My wife, Kendra, shared with me some insights she picked up as she pondered King's Mosiah's actions near the end of his life, the dramatic actions in which a king would voluntarily step down and try to create a new legal system based on written law and a system of judges responsive to the voice of the people.

King Mosiah has several sons, but none of them were willing to be king. A king without a clear heir or with contending heirs (something he feared could happen) was a recipe for chaos and civil war, as Mosiah had just learned from the newly discovered record of the ancient Jaredites that he had translated with the power of God. Coupled with the recently reported experiences of the Nephite colony of King Zeniff through King Noah, he had seen more fully than ever the dangers of the throne. It must have been the great concern of his final days, a matter of intense prayer and study, and the new system he bestowed upon his people was brilliant and surely inspired.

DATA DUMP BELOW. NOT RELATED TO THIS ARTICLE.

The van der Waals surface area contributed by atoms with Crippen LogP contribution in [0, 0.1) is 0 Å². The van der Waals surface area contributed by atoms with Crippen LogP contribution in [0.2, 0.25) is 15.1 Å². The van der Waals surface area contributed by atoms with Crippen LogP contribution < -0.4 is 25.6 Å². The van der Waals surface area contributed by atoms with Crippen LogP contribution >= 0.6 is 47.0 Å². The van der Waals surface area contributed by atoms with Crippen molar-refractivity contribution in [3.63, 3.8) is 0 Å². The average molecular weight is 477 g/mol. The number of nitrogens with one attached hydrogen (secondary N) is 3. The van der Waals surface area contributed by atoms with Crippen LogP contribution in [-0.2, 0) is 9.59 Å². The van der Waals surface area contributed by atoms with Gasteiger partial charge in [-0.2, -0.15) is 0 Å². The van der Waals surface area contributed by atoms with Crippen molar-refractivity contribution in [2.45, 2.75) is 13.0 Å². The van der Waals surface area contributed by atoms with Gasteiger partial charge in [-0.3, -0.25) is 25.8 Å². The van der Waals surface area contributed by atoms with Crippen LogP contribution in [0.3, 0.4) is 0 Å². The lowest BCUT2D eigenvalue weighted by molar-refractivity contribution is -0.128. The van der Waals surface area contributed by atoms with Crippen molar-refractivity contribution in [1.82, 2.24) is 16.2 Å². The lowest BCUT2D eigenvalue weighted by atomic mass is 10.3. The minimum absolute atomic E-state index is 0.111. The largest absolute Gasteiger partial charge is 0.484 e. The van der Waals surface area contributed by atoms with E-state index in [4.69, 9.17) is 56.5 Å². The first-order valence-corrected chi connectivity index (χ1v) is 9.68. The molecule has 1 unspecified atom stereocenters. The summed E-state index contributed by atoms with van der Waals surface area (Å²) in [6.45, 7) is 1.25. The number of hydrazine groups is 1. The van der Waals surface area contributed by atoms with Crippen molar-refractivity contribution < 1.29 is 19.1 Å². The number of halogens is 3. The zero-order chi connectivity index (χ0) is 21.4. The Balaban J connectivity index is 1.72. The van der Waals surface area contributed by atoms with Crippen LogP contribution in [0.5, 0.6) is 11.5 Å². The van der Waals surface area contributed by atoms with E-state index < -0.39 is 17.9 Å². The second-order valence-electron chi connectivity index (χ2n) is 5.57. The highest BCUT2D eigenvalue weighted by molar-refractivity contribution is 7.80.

Even with all his concern and all his efforts to prevent chaos and civil war, it still happened. A few short years later Amlici would rise, wrapped in robes of patriotism seeking to restore the old, proven ways of rule by king--and he just happened to be the ideal man for the occasion, even if it meant civil war to put him in power.

The impact of the Book of Ether on Mosiah's thinking seems so strong in reading the closing chapters of Mosiah. I love the deep relationships between various parts of the text and the subtleties that are woven throughout this intricate, ancient text.

By the way, as we learn from the Book of Mormon, man's quest for power must never be underestimated. Restraint through checks and balances and other means will always be needed to hold back man's and government's unlimited appetite for power.
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